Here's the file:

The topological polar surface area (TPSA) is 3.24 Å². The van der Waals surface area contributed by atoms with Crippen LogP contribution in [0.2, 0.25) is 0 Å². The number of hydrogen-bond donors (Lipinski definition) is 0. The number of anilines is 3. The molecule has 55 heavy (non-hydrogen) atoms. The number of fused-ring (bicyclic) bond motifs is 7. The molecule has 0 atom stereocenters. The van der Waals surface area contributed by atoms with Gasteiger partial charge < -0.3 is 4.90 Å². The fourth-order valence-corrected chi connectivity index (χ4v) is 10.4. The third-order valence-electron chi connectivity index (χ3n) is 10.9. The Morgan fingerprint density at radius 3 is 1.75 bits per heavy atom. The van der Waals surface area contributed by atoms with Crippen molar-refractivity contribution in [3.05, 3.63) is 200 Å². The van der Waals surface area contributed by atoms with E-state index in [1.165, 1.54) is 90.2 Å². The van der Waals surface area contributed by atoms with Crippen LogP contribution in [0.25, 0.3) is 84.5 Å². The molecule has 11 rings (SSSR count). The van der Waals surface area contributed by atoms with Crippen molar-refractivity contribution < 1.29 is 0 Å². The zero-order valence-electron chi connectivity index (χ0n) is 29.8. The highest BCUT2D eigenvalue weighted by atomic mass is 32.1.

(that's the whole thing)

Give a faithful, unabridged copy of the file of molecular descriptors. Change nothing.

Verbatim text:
The topological polar surface area (TPSA) is 3.24 Å². The van der Waals surface area contributed by atoms with Crippen LogP contribution in [0.2, 0.25) is 0 Å². The number of hydrogen-bond donors (Lipinski definition) is 0. The number of anilines is 3. The molecule has 55 heavy (non-hydrogen) atoms. The number of fused-ring (bicyclic) bond motifs is 7. The molecule has 0 atom stereocenters. The van der Waals surface area contributed by atoms with Gasteiger partial charge < -0.3 is 4.90 Å². The fourth-order valence-corrected chi connectivity index (χ4v) is 10.4. The third-order valence-electron chi connectivity index (χ3n) is 10.9. The Morgan fingerprint density at radius 3 is 1.75 bits per heavy atom. The van der Waals surface area contributed by atoms with Crippen molar-refractivity contribution in [3.05, 3.63) is 200 Å². The van der Waals surface area contributed by atoms with E-state index in [1.165, 1.54) is 90.2 Å². The van der Waals surface area contributed by atoms with Crippen LogP contribution in [0.25, 0.3) is 84.5 Å². The molecule has 11 rings (SSSR count). The van der Waals surface area contributed by atoms with Crippen molar-refractivity contribution < 1.29 is 0 Å². The zero-order valence-electron chi connectivity index (χ0n) is 29.8. The highest BCUT2D eigenvalue weighted by atomic mass is 32.1.